NIU Jun Qiang, Kuo Yu-Ping , and Jian Yi-Hong
“RIVERRUN” @ Taipei Fine Arts Museum

Exhibition Dates:March 18 to June 4, 2017
Venue:Gallery 2A&2B, TFAM
Curator: Kat Siao


The exhibition title 伏流 (Fu-Liu, A subterranean stream) indicates a mental state hidden beneath the surface. The English title “riverrun” comes from Finnegans Wake, the experimental novel by James Joyce, who started from a dreamland and created a different world with his writing. Joyce used stream of consciousness and dream language to create his continuous writing.
In the novel, Joyce used sentence structures that are difficult to understand and no punctuation, but in art and literature, liberating and diverging are all permitted, and can even be raised to the level of inspiration. This suggests the possibility of using psychoanalysis to investigate the meaning of an artwork. Art is vast and inclusive because of this freedom.
Linking social and historical contexts to mental states, we see that the national violence of the white terror period in Taiwan filled society with dread and indifference, and broke the spirit of individual victims. Some switched on self-protection mechanisms, transforming themselves to avoid physical harm. As Foucault said, history is broken or discontinuous. Aftereffects of discontinuity include the disappearance of history, rupture of recollections, disruptions in life, and spiritual difficulties. Since the event is in the past, nothing can dispel the aftereffects, and in lieu of a cure, there is vague anxiety. These individuals try to connect those unknown, untaught, unexplained events by searching, recalling, excavating, and collecting. They throw themselves into fieldwork, organize documents, and patch things together in order to mend their torn memories. Using different media, they also write about history, reconstruct memories, piece together and transform information, present points of view, and interpret issues that concern them.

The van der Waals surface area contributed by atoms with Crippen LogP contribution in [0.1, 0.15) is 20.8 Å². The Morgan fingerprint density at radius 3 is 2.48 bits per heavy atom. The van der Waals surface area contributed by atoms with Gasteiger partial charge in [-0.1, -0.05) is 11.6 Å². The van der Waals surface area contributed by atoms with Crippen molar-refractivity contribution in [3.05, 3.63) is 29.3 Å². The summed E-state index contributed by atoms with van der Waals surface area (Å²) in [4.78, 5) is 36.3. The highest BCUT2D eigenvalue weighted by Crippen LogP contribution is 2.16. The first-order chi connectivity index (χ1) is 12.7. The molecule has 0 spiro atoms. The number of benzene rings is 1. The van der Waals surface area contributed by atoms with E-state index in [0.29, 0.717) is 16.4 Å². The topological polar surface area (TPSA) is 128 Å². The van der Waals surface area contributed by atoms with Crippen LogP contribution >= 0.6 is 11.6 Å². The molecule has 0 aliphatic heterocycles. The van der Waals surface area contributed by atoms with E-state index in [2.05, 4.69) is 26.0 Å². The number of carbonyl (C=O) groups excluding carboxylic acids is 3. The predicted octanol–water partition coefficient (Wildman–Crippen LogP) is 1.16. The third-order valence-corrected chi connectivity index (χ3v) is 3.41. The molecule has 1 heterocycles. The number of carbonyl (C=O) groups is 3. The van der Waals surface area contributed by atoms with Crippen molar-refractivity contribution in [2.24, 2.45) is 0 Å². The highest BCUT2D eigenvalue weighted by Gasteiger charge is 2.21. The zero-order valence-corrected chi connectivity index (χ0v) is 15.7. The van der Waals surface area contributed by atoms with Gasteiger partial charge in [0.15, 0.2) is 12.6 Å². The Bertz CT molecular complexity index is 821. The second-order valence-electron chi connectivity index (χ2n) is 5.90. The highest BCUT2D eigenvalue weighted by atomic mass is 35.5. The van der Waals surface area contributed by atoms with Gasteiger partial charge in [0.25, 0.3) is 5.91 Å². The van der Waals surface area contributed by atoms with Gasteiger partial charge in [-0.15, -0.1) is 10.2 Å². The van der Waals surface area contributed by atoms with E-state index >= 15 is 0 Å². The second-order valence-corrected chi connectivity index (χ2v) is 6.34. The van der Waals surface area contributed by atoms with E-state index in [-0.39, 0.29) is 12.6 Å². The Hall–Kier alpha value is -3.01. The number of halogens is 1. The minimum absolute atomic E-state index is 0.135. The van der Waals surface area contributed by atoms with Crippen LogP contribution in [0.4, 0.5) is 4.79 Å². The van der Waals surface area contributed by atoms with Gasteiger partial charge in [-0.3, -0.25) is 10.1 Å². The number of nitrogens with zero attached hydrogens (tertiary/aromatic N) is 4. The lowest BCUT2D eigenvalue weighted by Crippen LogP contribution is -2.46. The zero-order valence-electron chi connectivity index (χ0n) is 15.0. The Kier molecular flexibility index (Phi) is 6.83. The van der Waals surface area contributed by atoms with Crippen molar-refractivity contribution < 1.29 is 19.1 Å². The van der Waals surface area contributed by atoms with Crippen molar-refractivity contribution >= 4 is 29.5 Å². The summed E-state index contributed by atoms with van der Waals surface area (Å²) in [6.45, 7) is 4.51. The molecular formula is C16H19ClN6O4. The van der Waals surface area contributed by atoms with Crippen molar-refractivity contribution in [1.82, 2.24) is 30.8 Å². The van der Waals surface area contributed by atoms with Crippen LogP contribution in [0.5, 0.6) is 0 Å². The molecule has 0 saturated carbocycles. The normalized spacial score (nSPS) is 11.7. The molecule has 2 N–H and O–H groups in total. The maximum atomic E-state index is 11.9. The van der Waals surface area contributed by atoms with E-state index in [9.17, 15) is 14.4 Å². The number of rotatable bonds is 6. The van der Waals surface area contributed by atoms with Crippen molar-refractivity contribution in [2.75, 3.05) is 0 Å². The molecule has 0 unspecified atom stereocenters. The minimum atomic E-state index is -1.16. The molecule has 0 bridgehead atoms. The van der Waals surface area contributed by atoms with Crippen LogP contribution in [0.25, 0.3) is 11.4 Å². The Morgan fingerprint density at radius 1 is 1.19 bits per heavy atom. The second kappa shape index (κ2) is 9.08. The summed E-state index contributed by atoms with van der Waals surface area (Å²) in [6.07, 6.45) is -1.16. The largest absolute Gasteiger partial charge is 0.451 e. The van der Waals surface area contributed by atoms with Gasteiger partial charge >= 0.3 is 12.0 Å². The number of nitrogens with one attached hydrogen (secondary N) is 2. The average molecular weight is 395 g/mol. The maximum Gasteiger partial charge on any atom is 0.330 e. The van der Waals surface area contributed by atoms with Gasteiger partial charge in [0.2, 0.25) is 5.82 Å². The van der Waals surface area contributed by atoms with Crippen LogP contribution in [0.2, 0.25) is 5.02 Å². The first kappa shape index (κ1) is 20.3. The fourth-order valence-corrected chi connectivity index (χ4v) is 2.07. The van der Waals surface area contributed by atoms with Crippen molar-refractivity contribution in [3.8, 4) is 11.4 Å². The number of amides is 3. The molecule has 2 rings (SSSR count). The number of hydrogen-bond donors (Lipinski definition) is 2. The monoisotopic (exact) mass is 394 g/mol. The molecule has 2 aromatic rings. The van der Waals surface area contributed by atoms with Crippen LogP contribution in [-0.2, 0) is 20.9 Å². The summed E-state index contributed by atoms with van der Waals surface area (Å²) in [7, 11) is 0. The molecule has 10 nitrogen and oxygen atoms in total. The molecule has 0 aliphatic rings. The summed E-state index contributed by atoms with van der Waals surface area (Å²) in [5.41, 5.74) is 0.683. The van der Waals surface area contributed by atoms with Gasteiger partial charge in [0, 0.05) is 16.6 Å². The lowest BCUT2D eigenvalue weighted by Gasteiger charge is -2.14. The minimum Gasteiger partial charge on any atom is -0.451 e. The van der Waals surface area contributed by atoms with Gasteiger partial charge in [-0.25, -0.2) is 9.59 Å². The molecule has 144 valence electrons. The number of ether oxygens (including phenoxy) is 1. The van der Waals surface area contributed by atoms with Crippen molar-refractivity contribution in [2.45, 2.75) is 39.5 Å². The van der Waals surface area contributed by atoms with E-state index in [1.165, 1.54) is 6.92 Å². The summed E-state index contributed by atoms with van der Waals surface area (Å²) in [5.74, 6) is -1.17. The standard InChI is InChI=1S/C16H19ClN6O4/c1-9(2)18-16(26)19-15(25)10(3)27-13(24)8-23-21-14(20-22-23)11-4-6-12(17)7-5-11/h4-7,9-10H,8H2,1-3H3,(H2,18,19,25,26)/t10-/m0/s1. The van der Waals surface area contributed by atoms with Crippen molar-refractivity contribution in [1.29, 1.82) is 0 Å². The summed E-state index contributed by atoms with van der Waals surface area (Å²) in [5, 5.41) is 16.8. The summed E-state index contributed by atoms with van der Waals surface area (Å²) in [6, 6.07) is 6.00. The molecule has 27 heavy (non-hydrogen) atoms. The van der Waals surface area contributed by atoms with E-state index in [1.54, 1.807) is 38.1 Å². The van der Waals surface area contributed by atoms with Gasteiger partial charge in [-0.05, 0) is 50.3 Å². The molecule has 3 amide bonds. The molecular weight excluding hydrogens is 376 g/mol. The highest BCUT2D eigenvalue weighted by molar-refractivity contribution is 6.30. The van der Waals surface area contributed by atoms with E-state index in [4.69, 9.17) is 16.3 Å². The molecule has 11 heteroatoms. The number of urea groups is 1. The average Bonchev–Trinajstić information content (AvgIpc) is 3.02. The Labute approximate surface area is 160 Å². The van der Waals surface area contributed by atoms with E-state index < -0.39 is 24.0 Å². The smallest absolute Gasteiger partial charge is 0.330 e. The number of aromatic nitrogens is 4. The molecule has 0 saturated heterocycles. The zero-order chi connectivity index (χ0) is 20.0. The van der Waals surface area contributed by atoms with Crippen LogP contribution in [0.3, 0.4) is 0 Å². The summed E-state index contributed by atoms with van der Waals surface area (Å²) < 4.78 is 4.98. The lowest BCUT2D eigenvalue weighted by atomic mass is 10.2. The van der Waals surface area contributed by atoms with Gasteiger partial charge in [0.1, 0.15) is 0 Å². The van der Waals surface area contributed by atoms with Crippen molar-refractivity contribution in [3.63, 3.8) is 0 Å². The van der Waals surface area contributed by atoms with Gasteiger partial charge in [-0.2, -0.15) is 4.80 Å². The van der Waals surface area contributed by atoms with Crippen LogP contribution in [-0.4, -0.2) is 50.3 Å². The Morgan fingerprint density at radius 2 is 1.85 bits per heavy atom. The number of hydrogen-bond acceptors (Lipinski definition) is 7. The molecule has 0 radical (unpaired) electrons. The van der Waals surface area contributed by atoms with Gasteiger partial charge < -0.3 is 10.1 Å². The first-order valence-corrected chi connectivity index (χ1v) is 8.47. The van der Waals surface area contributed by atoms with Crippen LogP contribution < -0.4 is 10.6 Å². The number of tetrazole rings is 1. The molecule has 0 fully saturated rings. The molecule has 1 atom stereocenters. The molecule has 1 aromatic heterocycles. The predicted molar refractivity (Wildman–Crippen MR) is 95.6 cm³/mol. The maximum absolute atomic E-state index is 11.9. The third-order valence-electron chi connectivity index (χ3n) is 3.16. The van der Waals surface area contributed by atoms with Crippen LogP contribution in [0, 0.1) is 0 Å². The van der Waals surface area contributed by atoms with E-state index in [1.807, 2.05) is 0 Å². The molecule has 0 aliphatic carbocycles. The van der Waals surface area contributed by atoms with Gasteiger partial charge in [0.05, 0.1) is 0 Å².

Consequently, the exhibition is titled RIVERRUN dis/continuous writing on history, memory and spirit, and presents artists’ works that concern history, memories, and spirit, and explore continuity and discontinuity in society, history, and the abundant variations in individual and collective consciousness and unconsciousness. Interactions between documentation and imagination effect a spiritual self cure that mends the breaks, finds ways out of spiritual difficulties, and presents a broad view.


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